We went to the store to buy food for the next 2 weeks, basically, and it came out to 1800 rubles…bout 60 bucks to feed 4 people.  Unreal.  It was pretty unreal to be walking around the store with my dictionary trying to find out what kinds of flour are what—unsuccessfully—but it was fun.  I’m getting more comfortable with the Russian people.  I know we still draw attention, but I saw at least one person there staring at us, I glanced at her and started to smile a little and she did the same…sometimes they’re testing the waters as much as we are.  They will be distant, but they’re not unfriendly, and it is probably really strange to see a group of kids come in and try to function without knowing the language.  Some will laugh at or with us, and some will be annoyed, but the younger generation seems much more open.  
Anyway, we start back to the dorm and stop at the fresh fruit/veggie shop at the corner.  I find something called Pepsi Africana in this cool gold bottle and have to try it, of course.  Then we buy a whole sack of onions for 18 rubles/kg, and some fresh-from-the-ground carrots covered in dirt.  I've never seen them so...real...the Pepsi turned out to be kind of weird diet/fruity thing.  Fail, Pepsi.
We went to lunch with "A" and discussed pop culture, movies, music…and Lady Gaga.   "A" said in Russia it means a small dumb bird who can scratch its head while flying or something like that lol.  It’s in a children’s folktale.
We go out to Nevskiy Prospekt, and just down the street there are about 6 booths of artists’ work set up in a square, plus 2 side-booths doing live or photo portraits.  All of them had incredible work.  Just incredible. Art is nearly impossible to get out of the country unless it’s a print. I couldn’t believe some of these paintings, or maybe I just couldn't believe that they were on the streets.  The photo portraits included Mel Gibson, Johnny Depp, Hermione, a Russian boxer, Al Pacino, Russell Crowe, and several Angelina photos.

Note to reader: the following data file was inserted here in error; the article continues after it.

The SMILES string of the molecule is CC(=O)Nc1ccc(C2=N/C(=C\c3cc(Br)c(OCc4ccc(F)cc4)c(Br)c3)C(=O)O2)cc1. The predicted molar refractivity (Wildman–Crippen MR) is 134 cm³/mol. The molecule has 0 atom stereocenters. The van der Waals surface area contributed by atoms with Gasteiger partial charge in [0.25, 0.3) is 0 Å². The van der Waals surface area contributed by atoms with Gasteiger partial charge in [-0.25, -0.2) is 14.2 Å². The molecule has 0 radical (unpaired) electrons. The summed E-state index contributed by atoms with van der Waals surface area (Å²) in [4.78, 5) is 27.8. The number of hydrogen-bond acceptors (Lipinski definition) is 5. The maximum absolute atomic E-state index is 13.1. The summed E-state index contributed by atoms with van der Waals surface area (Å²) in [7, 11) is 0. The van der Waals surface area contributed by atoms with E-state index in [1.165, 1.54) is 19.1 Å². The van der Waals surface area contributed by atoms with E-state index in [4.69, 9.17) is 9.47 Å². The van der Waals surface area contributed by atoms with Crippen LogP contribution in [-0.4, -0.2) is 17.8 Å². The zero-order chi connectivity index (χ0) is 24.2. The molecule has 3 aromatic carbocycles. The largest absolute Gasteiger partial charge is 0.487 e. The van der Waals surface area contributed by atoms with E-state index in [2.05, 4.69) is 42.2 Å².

We went to the park by the Church of the Resurrection/on the Spilt Blood,  The park was beautifully green and spacious, with calf-height fences that said keep off the grass.  We ran into an incredible performer: a guy operating a dancing puppet with a guitar, he played guitar, and had a harmonica and 2 other flutes on top.  Unbelievable.  We gave him money, for sure, and bought a cd.  His name was Tweedleduo, and his cd says 'unauthorized copying and distributing of this cd are very welcome' lol.
Then we came across 2 women sitting on a bench, singing.  I wanted to record it but didn't want to interrupt to ask if it was ok.  It was a little like shapenote, that haunting sound, but with Shostakovich and the weight of Russia thrown in.
We left the park and found a guy playing a hang drum outside and definitely bought a cd.  I'd never seen one before.  His cd included 4 other artists' work and histories of the hang drum, 'cause he cares about educating people.